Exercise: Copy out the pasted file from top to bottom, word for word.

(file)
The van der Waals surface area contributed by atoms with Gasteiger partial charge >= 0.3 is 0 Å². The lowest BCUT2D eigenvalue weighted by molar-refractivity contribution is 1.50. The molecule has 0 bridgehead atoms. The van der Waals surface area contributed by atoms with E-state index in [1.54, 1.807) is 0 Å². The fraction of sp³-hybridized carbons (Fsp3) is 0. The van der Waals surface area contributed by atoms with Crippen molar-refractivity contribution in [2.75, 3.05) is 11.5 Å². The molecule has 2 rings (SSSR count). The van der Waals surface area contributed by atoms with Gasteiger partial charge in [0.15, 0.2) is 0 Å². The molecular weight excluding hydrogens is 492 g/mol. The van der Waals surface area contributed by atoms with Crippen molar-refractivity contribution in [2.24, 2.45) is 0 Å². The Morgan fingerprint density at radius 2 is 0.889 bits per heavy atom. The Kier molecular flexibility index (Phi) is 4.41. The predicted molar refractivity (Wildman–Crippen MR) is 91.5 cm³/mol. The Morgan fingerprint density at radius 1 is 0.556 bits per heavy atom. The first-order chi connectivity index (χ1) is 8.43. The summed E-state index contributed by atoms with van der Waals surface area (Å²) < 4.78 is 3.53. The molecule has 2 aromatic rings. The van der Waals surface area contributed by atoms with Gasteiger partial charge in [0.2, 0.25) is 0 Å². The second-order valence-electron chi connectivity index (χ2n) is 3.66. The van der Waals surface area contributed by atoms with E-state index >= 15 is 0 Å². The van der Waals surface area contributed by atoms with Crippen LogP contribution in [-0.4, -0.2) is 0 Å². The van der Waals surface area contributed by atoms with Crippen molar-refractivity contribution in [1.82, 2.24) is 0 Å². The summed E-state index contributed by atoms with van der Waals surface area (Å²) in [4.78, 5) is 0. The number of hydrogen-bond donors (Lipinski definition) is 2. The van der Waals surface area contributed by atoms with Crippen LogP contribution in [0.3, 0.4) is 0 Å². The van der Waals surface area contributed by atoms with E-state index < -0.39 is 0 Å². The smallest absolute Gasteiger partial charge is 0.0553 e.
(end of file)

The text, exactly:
The van der Waals surface area contributed by atoms with Gasteiger partial charge >= 0.3 is 0 Å². The lowest BCUT2D eigenvalue weighted by molar-refractivity contribution is 1.50. The molecule has 0 bridgehead atoms. The van der Waals surface area contributed by atoms with E-state index in [1.54, 1.807) is 0 Å². The fraction of sp³-hybridized carbons (Fsp3) is 0. The van der Waals surface area contributed by atoms with Crippen molar-refractivity contribution in [2.75, 3.05) is 11.5 Å². The molecule has 2 rings (SSSR count). The van der Waals surface area contributed by atoms with Gasteiger partial charge in [0.15, 0.2) is 0 Å². The molecular weight excluding hydrogens is 492 g/mol. The van der Waals surface area contributed by atoms with Crippen molar-refractivity contribution in [2.24, 2.45) is 0 Å². The Morgan fingerprint density at radius 2 is 0.889 bits per heavy atom. The Kier molecular flexibility index (Phi) is 4.41. The predicted molar refractivity (Wildman–Crippen MR) is 91.5 cm³/mol. The Morgan fingerprint density at radius 1 is 0.556 bits per heavy atom. The first-order chi connectivity index (χ1) is 8.43. The summed E-state index contributed by atoms with van der Waals surface area (Å²) < 4.78 is 3.53. The molecule has 2 aromatic rings. The van der Waals surface area contributed by atoms with Gasteiger partial charge in [0.2, 0.25) is 0 Å². The second-order valence-electron chi connectivity index (χ2n) is 3.66. The van der Waals surface area contributed by atoms with E-state index >= 15 is 0 Å². The van der Waals surface area contributed by atoms with Crippen LogP contribution in [-0.4, -0.2) is 0 Å². The van der Waals surface area contributed by atoms with Crippen molar-refractivity contribution in [1.82, 2.24) is 0 Å². The summed E-state index contributed by atoms with van der Waals surface area (Å²) in [4.78, 5) is 0. The number of hydrogen-bond donors (Lipinski definition) is 2. The van der Waals surface area contributed by atoms with Crippen LogP contribution in [0.3, 0.4) is 0 Å². The van der Waals surface area contributed by atoms with E-state index < -0.39 is 0 Å². The smallest absolute Gasteiger partial charge is 0.0553 e.